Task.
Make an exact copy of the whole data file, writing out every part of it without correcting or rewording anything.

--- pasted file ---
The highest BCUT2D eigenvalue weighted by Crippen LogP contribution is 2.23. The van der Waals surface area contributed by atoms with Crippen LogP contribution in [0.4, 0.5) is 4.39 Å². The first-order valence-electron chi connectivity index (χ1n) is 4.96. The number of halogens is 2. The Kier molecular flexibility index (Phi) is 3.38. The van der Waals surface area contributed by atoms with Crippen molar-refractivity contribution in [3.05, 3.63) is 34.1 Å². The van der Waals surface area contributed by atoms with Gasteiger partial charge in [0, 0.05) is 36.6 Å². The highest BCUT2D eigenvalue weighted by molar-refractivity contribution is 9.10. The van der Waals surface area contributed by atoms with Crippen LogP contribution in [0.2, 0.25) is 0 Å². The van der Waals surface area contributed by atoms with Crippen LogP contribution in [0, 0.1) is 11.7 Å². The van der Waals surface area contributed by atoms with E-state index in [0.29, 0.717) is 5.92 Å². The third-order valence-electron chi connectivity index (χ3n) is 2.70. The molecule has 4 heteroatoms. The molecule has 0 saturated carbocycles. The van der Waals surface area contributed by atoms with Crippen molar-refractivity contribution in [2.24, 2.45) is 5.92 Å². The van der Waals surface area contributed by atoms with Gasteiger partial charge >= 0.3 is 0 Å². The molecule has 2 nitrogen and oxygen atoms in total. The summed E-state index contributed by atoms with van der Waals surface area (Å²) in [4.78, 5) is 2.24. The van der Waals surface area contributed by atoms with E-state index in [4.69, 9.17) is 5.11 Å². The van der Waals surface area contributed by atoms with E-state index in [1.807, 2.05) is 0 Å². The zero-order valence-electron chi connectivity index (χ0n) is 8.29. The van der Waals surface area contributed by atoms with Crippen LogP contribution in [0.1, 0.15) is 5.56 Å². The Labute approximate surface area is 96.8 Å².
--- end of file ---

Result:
The highest BCUT2D eigenvalue weighted by Crippen LogP contribution is 2.23. The van der Waals surface area contributed by atoms with Crippen LogP contribution in [0.4, 0.5) is 4.39 Å². The first-order valence-electron chi connectivity index (χ1n) is 4.96. The number of halogens is 2. The Kier molecular flexibility index (Phi) is 3.38. The van der Waals surface area contributed by atoms with Crippen molar-refractivity contribution in [3.05, 3.63) is 34.1 Å². The van der Waals surface area contributed by atoms with Gasteiger partial charge in [0, 0.05) is 36.6 Å². The highest BCUT2D eigenvalue weighted by molar-refractivity contribution is 9.10. The van der Waals surface area contributed by atoms with Crippen LogP contribution in [0.2, 0.25) is 0 Å². The van der Waals surface area contributed by atoms with Crippen LogP contribution in [0, 0.1) is 11.7 Å². The van der Waals surface area contributed by atoms with E-state index in [0.29, 0.717) is 5.92 Å². The third-order valence-electron chi connectivity index (χ3n) is 2.70. The molecule has 4 heteroatoms. The molecule has 0 saturated carbocycles. The van der Waals surface area contributed by atoms with Crippen molar-refractivity contribution in [2.24, 2.45) is 5.92 Å². The van der Waals surface area contributed by atoms with Gasteiger partial charge >= 0.3 is 0 Å². The molecule has 2 nitrogen and oxygen atoms in total. The summed E-state index contributed by atoms with van der Waals surface area (Å²) in [4.78, 5) is 2.24. The van der Waals surface area contributed by atoms with E-state index in [4.69, 9.17) is 5.11 Å². The van der Waals surface area contributed by atoms with E-state index in [1.807, 2.05) is 0 Å². The zero-order valence-electron chi connectivity index (χ0n) is 8.29. The van der Waals surface area contributed by atoms with Crippen LogP contribution in [0.1, 0.15) is 5.56 Å². The Labute approximate surface area is 96.8 Å².